I say horror, but as King observes, Sloane was a genre-spanning author. My copy of To Walk the Night blurbs it as 'A terrifying novel of death and the supernatural', but contains a discussion of Einsteinian space-time. And I recall Brian Stableford listing Sloane's horror novels as 'scientific romances', putting them in a tradition that began with H.G. Wells. This is quite reasonable - both stories deal with scientific concerns, but also go over the line into unconventional theorising. They are also notably devoid of 'pulpy' elements in style or content, instead offering careful, understated characterisation and watertight plotting. Writing in the late Thirties, was a man of his time in a good way. He took contemporary and gave them a timeless fictional power.
It’s interesting to note that in 1937 he met Carl Jung and was amazed to discover that the great psychotherapist had read To Walk the Night (in its earlier form, as a play), and felt that the book’s central conceit, of a “traveling mind,” fit perfectly with his, Jung’s, idea of the anima as a free-floating and quasi-supernatural archetype of the unconscious mind. At that same memorable luncheon, Sloane met another idol whose ideas are reflected in his novels: J.B. Rhine, inventor of the famous Rhine ESP cards and pioneer (at Duke University) in the study of extrasensory perception.One point where I disagree with King is that To Walk the Night is not as good as The Edge of Running Water. I'd say they are both excellent, but that the earlier book is better at evoking the strange, the unearthy, and the unknowable. (It was one of Robert Bloch's favourite horror novels.)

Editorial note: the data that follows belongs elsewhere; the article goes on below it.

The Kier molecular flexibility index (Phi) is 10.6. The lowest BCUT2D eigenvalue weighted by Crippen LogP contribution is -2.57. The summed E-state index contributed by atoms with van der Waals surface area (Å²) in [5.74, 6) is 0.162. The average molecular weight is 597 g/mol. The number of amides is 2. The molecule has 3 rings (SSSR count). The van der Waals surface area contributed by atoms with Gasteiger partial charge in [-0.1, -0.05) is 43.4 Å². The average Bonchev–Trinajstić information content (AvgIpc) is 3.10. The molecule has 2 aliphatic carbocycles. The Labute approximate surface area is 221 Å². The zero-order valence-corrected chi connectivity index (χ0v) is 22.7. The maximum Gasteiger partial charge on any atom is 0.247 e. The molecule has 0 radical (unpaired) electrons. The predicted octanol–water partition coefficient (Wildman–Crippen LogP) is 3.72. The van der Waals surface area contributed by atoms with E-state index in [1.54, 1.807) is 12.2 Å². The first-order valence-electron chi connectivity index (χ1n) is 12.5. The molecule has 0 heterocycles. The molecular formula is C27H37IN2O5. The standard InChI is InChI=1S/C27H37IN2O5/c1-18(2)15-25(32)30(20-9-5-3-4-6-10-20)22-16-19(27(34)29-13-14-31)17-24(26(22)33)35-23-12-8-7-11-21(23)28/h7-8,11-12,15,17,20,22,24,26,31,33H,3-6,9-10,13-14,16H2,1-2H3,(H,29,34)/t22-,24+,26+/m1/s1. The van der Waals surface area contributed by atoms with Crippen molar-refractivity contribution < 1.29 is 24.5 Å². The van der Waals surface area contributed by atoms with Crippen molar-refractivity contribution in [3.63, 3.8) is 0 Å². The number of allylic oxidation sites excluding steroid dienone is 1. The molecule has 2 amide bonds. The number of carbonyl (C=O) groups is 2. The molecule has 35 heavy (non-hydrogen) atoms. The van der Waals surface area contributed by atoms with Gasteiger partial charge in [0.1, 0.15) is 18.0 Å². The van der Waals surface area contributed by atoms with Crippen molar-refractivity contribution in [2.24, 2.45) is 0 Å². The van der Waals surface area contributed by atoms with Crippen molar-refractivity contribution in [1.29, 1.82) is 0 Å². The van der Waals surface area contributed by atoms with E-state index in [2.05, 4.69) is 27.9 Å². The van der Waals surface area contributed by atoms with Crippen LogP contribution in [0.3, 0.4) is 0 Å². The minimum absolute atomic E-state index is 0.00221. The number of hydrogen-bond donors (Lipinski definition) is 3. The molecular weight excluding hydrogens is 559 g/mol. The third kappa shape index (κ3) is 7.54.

I was going to try and summarise the plots of these excellent novels, but now I think that would be wrong. I'd rather give people the chance to discover them, as I did. Suffice to agree with King that it's a pity Sloane didn't write more, as 'he might have become a master of the genre, or created an entirely new one'.
|William Sloane, looking authorial|